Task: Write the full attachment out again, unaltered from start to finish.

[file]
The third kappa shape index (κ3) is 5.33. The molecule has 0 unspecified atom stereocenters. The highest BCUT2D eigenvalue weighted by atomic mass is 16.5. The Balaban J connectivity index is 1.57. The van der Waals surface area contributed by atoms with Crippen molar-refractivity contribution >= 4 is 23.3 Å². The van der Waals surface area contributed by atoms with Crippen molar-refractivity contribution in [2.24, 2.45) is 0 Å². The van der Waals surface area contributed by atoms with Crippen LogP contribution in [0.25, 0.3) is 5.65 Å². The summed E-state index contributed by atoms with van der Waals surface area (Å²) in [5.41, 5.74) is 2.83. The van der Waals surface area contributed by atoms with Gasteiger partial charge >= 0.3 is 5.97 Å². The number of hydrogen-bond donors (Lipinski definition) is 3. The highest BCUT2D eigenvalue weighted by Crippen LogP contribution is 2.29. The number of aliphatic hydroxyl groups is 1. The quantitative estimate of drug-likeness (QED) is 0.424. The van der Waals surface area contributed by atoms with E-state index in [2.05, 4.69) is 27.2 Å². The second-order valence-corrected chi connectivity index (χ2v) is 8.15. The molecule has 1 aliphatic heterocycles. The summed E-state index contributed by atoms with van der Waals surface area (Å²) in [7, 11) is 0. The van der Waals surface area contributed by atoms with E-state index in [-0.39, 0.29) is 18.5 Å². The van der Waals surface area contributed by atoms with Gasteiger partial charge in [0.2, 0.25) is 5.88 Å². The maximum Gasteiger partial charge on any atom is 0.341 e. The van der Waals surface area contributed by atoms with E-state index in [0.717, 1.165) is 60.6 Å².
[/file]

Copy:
The third kappa shape index (κ3) is 5.33. The molecule has 0 unspecified atom stereocenters. The highest BCUT2D eigenvalue weighted by atomic mass is 16.5. The Balaban J connectivity index is 1.57. The van der Waals surface area contributed by atoms with Crippen molar-refractivity contribution >= 4 is 23.3 Å². The van der Waals surface area contributed by atoms with Crippen molar-refractivity contribution in [2.24, 2.45) is 0 Å². The van der Waals surface area contributed by atoms with Crippen LogP contribution in [0.25, 0.3) is 5.65 Å². The summed E-state index contributed by atoms with van der Waals surface area (Å²) in [5.41, 5.74) is 2.83. The van der Waals surface area contributed by atoms with Gasteiger partial charge >= 0.3 is 5.97 Å². The number of hydrogen-bond donors (Lipinski definition) is 3. The highest BCUT2D eigenvalue weighted by Crippen LogP contribution is 2.29. The number of aliphatic hydroxyl groups is 1. The quantitative estimate of drug-likeness (QED) is 0.424. The van der Waals surface area contributed by atoms with E-state index in [2.05, 4.69) is 27.2 Å². The second-order valence-corrected chi connectivity index (χ2v) is 8.15. The molecule has 1 aliphatic heterocycles. The summed E-state index contributed by atoms with van der Waals surface area (Å²) in [7, 11) is 0. The van der Waals surface area contributed by atoms with E-state index in [-0.39, 0.29) is 18.5 Å². The van der Waals surface area contributed by atoms with Gasteiger partial charge in [0.2, 0.25) is 5.88 Å². The maximum Gasteiger partial charge on any atom is 0.341 e. The van der Waals surface area contributed by atoms with E-state index in [0.717, 1.165) is 60.6 Å².